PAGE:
Patterson Bluff Overview

Patterson Bluff Overview
Dave Nettle Topo

Patterson Bluff Topo

Patterson Bluff Topo

Patterson Bluff

Patterson Bluff
Seen from the Delilah Fire Lookout

Early Patterson Bluff Beta

Early Patterson Bluff Beta

1st Pitch..5.7. of 'White Punks on Dope'

1st Pitch..5.7. of 'White Punks on Dope'
Voodoo Dome..Needles..Kern Canyon

Angel Wings from the Top of Hamilton Dome

Angel Wings from the Top of Hamilton Dome
Photo by Sean Allen

Friday, January 1, 2010

Patterson Bluff...............

I do have my own topos, showing routes up through the mid 80's, mostly
cracks on the southern or right hand wall. There are also routes along
the Black Rock Rd at various places such as on "Down Under Dome" and in
the river gorge.

Fall is the best time of year to access the main left hand (northern)
bluff as it is best accessed from on top. There is a very short hike
from a dirt road behind the bluff to the top on the left. This road is
usually closed in the winter, though the climbing would be good in the
winter. The road access leads to Indian Point (I think) on the
topo. It is a very nice place to camp out. It is awkward to walk
along the top to access various rappell routes to the base, but much
less awkward than trying to traverse along the base from route to
route. I have only done a few routes directly below Indian Point, most
notably a 5.11 A-3 route up the obvious pillar/prow "Sunset Buttress".
Sort of like a nose between huge eyebrows. Leversee and a friend
bolted a 5.12 sport route up approximately the same line. Leversee,
Laeger and various others have put up many other long routes on the rest
of the bluff, since I was active. It is the kind of place where you
really need to spend a few days or a week at a time.

Patterson Right, the lower right hand side can be accessed all year,
though it is too hot in the summer. A dirt road leads from behind the
bluff up to the top to access two big square microwave reflectors. From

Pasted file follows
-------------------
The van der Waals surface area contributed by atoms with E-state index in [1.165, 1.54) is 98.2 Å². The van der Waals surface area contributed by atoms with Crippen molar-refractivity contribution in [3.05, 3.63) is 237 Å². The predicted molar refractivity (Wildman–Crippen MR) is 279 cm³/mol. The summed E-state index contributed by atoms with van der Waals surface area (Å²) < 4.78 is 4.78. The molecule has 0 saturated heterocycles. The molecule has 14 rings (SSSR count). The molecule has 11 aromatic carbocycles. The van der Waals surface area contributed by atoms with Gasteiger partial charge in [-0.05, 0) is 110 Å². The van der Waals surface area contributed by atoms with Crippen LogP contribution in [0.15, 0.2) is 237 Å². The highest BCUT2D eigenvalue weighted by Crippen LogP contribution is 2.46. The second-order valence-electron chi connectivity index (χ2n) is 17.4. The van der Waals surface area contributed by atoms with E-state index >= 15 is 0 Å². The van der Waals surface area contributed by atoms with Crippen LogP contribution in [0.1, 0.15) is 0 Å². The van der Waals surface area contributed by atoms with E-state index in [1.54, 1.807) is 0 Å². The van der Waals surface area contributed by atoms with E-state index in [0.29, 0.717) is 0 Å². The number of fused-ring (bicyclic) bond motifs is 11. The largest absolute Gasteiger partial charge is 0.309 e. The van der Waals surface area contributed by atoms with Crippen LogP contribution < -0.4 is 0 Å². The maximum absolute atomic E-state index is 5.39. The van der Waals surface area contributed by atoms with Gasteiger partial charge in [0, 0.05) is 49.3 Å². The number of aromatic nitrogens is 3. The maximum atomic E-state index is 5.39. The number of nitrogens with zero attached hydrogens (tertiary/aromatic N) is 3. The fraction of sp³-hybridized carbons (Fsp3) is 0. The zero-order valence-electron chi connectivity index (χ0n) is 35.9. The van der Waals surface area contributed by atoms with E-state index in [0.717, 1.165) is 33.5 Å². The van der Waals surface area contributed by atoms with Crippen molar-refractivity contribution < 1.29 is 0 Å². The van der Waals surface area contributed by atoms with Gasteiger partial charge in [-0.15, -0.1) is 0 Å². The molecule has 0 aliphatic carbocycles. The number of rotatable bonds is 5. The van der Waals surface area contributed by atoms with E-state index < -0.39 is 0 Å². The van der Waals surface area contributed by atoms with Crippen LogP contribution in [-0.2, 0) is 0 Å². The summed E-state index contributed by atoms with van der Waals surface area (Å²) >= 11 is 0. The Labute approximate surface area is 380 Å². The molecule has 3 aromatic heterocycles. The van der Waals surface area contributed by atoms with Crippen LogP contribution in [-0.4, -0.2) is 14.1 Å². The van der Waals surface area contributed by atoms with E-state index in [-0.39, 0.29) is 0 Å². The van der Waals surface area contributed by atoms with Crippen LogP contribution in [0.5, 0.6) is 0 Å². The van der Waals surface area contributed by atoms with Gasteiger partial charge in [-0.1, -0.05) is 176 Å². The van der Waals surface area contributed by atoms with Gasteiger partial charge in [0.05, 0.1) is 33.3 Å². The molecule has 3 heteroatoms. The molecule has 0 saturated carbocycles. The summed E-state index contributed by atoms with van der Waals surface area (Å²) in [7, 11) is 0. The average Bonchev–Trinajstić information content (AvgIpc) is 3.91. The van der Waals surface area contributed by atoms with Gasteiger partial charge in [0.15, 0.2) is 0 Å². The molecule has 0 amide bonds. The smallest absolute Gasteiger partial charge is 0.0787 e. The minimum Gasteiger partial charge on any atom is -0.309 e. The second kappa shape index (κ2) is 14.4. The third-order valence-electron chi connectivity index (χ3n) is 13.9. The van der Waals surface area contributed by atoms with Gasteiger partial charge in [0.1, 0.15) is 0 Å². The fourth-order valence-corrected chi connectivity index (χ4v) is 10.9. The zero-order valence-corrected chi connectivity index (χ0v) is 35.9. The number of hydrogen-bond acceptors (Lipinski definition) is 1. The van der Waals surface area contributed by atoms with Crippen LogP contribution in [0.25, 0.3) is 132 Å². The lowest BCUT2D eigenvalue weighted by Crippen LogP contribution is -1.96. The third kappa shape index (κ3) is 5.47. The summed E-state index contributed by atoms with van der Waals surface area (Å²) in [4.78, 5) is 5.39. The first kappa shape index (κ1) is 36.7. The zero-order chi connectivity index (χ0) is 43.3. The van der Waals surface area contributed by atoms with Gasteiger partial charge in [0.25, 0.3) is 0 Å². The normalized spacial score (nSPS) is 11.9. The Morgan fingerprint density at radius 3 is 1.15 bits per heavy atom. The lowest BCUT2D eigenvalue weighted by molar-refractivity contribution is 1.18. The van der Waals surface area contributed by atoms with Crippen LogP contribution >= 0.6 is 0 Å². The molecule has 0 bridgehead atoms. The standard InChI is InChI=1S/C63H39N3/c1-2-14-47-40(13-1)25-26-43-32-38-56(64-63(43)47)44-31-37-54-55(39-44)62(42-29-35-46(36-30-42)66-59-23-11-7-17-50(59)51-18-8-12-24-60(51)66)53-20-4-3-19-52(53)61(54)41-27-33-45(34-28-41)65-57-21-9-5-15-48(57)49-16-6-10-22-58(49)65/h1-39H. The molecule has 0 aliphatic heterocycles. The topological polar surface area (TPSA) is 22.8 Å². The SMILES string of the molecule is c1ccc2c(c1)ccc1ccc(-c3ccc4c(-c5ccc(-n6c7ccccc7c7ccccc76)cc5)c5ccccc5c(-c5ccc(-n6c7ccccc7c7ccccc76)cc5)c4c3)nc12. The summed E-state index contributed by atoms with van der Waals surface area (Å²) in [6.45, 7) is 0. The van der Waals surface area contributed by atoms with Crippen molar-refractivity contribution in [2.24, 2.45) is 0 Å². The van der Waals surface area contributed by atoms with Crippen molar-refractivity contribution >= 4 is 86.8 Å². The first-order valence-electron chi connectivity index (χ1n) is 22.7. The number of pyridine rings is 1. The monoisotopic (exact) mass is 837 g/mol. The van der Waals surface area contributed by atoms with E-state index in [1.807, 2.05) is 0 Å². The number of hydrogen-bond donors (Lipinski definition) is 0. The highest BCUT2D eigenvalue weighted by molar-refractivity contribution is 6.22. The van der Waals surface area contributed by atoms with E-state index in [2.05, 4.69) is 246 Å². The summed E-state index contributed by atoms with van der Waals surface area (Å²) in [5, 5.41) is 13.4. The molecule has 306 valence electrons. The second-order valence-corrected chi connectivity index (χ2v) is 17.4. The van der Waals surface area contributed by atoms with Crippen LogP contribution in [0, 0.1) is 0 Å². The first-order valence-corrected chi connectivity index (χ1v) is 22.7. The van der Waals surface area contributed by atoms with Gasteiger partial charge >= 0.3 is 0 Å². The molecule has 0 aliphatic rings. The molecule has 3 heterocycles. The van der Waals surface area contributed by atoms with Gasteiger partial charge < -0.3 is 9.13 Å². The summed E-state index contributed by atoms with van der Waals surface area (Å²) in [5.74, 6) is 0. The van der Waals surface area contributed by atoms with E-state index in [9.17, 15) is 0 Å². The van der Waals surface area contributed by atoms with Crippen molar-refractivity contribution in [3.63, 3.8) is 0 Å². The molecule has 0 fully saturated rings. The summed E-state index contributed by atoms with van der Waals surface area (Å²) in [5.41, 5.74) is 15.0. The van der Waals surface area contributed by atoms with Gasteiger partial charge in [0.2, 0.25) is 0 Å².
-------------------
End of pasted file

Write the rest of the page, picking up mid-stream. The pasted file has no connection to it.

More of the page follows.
the top, near the reflectors, there are rappell routes down to the
base. Bring pruning shears to clear the trail along the base. It
does not take too much pruning to keep the base trail passably clear.
It needs pretty much the same type of maintanence as at Tollhouse. At
one time Mike Borrelli put in a lot of work cutting a trail from the
acces road, down to the base. It was good to be able to walk in or
out, but it needed traffic and maintanence and it became overgrown.

If you hike up the streambed below Patterson Falls, you can access the
big apron just to the right. The creek hike is worthwhile in itself
especially to the base of the falls. You will have to do some figuring
and bushwacking/pruning to cross from the creek bed to the apron. (The
obvious low angle apron on the left side of Patterson right.) The
obvious pillar in the middle ofthe apron looks like an upside down leg
and foot. It has a crack up the middle with a few moves of 5.8 near the
top. The slabs above are easy but with no anchors that I can recall.
The pillar was 2 or 3 pitches with another 3 pitches or so up the slabs
to the summit. I talked to somebody who did the first ascent of this
pillar, but can't remember at the moment. Might have been Mark
Haymond, or maybe even Ben Dewell. Might be good slab climbing on
either side of the pillar. There are some obvious black intrusions
that arch up to the right of the apron. I climbed the middle one (I
think) to the summit. Easy but interesting climbing. Could use bolts
for protection instead of the questionable small cracks in the weak
rock. I did place a bolt to protect a short headwall escape to the
summit. I long wanted to traverse the whole Patterson right on one of
these black dikes, but I never got around to it. We did use one to
escape off the top of a pillar over on the right hand side of the
bluff. It made a pretty easy and fast escape. (I have a good story
about when Richard and a friend thought that my idea of using that
escape would take too long. Lead to 1 AM bushcrawling!)

There are some interesting stories of the orignal climbing explorations
of this bluff. The "Balch Camp Flake" was first climbed back in the
early 1950's by George Sessions, Merle Alley, Rich Calderwood and
somebody else. (I could be off on those name, as I am just recollecting
right now.) I think they did report it in the Alpine Journal. The
route itself is impressive and mysterious. They attacked the right
side edge of the flake rather than the chimney/offwidth cracks. A line
of old decrepit bolts leads up the initial overhang till the rock is
somewhat less than vertical. Then there is a long blank section with
no bolts and no features till there is a sort of horn. Above that
more bolts continue up moderate angle rock to the summit of the
flake. Calderwood told me that one year one of them set fire to
the hillside so they could walk directly up from the road. It worked
as the whole hillside of brush burned away. Unfortunately, the day
after hiking through the ash they got the worst cases of poison oak any
of them had ever had!

Paul Martzen